BLACKWELL: So the president will be at Camp David today he says to talk about border security and many other things. This initially was planned by the now acting chief of staff Mick Mulvaney to talk about priorities for 2019. What is realistic each side has talked about infrastructure as a possibility?
ZELIZER: Yes. I don't think there a lot of room, frankly, for compromise unless the president concedes. I don't think the Democrats are really willing to give on this issue even if there is some kind of infrastructure planned unless the president drastically curtails what he's requesting. Democrats are basically giving him everything he wants at this point other than this, quote -- unquote --"wall."
So the real question is do Senate Republicans start to put pressure on the president to move back and threaten to override the entire deal. That's where the real power is. They can override the president and that's what we are looking for at this point.
BLACKWELL: For legislative priorities beyond the wall and that disagreement, that stalemate we should call it, if you consider ramping up toward 2020 and the investigations that will come as part of the Democrats taking control of the House and the continuing Mueller investigation, was there any place that was fertile even before the stalemate on the wall?
ZELIZER: No. I mean, infrastructure is always the illusive dream where there is going to be some kind of bipartisan compromise in a new era of President Trump but I don't think there is much room for common ground. I think Democrats are not willing to really concede to many of the president's demands but more important the president doesn't want to compromise. I mean, he has shown he runs a partisan strategy, he plays to a partisan base, and there is not many issues where that partisan base agrees with what the rest of the country wants.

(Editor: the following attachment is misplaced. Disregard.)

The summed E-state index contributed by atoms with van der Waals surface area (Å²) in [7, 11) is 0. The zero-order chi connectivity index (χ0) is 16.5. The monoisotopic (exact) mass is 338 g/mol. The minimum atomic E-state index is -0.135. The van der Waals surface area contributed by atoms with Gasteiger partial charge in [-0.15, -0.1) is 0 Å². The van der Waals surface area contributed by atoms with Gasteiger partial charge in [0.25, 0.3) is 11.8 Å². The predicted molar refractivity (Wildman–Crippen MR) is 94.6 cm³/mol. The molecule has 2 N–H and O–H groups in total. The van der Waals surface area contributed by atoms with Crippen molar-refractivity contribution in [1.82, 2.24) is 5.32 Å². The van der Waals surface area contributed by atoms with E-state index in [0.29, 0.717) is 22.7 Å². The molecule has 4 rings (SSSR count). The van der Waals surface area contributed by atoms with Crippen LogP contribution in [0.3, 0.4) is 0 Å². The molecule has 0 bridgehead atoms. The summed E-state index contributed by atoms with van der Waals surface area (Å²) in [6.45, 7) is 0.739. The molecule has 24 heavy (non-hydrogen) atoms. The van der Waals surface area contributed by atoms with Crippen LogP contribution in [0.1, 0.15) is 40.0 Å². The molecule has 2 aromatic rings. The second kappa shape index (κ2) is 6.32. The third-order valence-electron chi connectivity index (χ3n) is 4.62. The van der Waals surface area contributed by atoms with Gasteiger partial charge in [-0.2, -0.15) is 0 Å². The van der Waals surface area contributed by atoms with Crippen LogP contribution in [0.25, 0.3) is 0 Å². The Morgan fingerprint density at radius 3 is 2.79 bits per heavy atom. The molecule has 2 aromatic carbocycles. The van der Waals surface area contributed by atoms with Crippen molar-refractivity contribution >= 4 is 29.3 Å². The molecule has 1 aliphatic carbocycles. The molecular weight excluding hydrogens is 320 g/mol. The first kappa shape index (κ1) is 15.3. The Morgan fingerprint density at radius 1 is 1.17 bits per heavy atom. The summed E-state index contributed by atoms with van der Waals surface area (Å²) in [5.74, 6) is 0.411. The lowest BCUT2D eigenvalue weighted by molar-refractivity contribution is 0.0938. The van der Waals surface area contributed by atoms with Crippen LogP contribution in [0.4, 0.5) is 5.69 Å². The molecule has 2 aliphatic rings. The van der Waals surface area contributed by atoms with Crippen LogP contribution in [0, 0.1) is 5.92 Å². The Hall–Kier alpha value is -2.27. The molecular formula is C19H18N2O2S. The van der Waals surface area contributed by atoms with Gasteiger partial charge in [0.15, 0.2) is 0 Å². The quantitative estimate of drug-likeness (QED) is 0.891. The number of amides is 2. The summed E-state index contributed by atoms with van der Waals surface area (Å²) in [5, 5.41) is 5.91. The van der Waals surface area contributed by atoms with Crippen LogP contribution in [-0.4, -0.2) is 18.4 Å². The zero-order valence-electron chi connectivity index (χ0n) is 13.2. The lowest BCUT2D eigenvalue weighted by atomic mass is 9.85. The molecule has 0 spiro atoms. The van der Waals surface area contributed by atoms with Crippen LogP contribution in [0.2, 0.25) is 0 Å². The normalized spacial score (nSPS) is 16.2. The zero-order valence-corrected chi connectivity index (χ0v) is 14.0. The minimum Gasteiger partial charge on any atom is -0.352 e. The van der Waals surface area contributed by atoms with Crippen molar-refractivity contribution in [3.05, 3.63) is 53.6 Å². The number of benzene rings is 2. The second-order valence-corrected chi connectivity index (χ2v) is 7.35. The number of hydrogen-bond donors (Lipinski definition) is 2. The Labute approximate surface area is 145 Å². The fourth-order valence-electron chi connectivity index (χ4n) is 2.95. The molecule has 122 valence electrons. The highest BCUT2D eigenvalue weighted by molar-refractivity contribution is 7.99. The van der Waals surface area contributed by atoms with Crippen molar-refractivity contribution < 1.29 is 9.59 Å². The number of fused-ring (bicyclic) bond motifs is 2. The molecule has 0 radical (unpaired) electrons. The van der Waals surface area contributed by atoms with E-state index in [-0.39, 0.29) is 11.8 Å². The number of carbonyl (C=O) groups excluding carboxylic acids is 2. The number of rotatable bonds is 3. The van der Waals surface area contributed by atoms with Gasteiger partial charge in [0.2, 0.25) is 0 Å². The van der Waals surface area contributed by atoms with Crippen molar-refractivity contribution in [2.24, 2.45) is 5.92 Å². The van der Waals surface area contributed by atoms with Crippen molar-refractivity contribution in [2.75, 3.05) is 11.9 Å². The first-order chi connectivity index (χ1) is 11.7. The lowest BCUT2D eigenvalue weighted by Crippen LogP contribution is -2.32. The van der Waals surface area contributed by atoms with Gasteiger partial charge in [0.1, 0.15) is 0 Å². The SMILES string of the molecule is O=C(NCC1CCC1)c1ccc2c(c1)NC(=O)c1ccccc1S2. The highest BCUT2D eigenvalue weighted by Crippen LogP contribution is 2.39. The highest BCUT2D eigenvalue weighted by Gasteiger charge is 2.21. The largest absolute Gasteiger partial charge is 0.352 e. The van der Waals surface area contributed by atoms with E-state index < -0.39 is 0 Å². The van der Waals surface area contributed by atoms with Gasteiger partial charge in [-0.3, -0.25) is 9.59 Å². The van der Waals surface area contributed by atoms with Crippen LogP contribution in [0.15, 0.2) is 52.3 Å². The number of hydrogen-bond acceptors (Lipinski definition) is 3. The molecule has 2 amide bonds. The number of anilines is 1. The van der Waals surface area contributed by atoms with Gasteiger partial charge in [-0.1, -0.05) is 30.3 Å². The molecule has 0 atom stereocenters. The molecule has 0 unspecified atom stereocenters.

So maybe a small infrastructure plan can pop up between now and 2020, but given the atmosphere you're talking about, I don't think we should hope for much legislation.
BLACKWELL: OK. So the government shutdown now day 16, tying for the third longest will soon head toward the second longest shutdown. What typically moves one side or the other when there is a stalemate like what we are seeing?
ZELIZER: Political pressure. The most famous case of was in '95 and '96 when Republicans forced a shutdown when President Clinton was in office over spending disputes and, ultimately, Newt Gingrich, who was speaker of the House, backed away because the public outcry of against what a government shutdown means in practice was so severe, Republicans realized this was a disaster politically. So they conceded.
And this is usually what happens. This happened under Obama's presidency as well. But we don't know how this is going to unfold.
President Trump acts in very different ways than most politicians and it's not the traditional rules of the game in effect any more.